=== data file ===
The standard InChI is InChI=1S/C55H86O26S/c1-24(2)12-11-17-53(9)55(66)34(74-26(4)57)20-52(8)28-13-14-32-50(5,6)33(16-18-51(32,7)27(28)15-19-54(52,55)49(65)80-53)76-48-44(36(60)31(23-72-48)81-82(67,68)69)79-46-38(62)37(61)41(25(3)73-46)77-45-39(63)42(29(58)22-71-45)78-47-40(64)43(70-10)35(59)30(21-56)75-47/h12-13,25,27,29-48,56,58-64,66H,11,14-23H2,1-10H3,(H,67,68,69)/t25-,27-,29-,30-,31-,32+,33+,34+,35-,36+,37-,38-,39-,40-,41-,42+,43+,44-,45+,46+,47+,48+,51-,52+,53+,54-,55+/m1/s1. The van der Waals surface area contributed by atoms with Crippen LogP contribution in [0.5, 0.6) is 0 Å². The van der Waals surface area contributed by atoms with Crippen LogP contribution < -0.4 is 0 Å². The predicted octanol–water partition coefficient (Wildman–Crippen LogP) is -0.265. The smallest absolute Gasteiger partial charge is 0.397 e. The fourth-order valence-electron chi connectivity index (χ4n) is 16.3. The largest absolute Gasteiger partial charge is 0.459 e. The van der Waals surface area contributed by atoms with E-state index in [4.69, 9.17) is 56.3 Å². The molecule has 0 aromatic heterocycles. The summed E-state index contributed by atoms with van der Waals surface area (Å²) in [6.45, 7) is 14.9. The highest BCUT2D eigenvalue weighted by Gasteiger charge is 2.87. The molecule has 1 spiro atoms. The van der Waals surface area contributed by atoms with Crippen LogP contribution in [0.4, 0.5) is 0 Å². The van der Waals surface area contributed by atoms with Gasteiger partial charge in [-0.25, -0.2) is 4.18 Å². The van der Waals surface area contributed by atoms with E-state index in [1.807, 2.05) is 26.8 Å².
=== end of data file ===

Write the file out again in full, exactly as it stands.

The standard InChI is InChI=1S/C55H86O26S/c1-24(2)12-11-17-53(9)55(66)34(74-26(4)57)20-52(8)28-13-14-32-50(5,6)33(16-18-51(32,7)27(28)15-19-54(52,55)49(65)80-53)76-48-44(36(60)31(23-72-48)81-82(67,68)69)79-46-38(62)37(61)41(25(3)73-46)77-45-39(63)42(29(58)22-71-45)78-47-40(64)43(70-10)35(59)30(21-56)75-47/h12-13,25,27,29-48,56,58-64,66H,11,14-23H2,1-10H3,(H,67,68,69)/t25-,27-,29-,30-,31-,32+,33+,34+,35-,36+,37-,38-,39-,40-,41-,42+,43+,44-,45+,46+,47+,48+,51-,52+,53+,54-,55+/m1/s1. The van der Waals surface area contributed by atoms with Crippen LogP contribution in [0.5, 0.6) is 0 Å². The van der Waals surface area contributed by atoms with Crippen LogP contribution < -0.4 is 0 Å². The predicted octanol–water partition coefficient (Wildman–Crippen LogP) is -0.265. The smallest absolute Gasteiger partial charge is 0.397 e. The fourth-order valence-electron chi connectivity index (χ4n) is 16.3. The largest absolute Gasteiger partial charge is 0.459 e. The van der Waals surface area contributed by atoms with E-state index in [4.69, 9.17) is 56.3 Å². The molecule has 0 aromatic heterocycles. The summed E-state index contributed by atoms with van der Waals surface area (Å²) in [6.45, 7) is 14.9. The highest BCUT2D eigenvalue weighted by Gasteiger charge is 2.87. The molecule has 1 spiro atoms. The van der Waals surface area contributed by atoms with Crippen LogP contribution in [0.4, 0.5) is 0 Å². The van der Waals surface area contributed by atoms with Gasteiger partial charge in [-0.25, -0.2) is 4.18 Å². The van der Waals surface area contributed by atoms with E-state index in [1.807, 2.05) is 26.8 Å².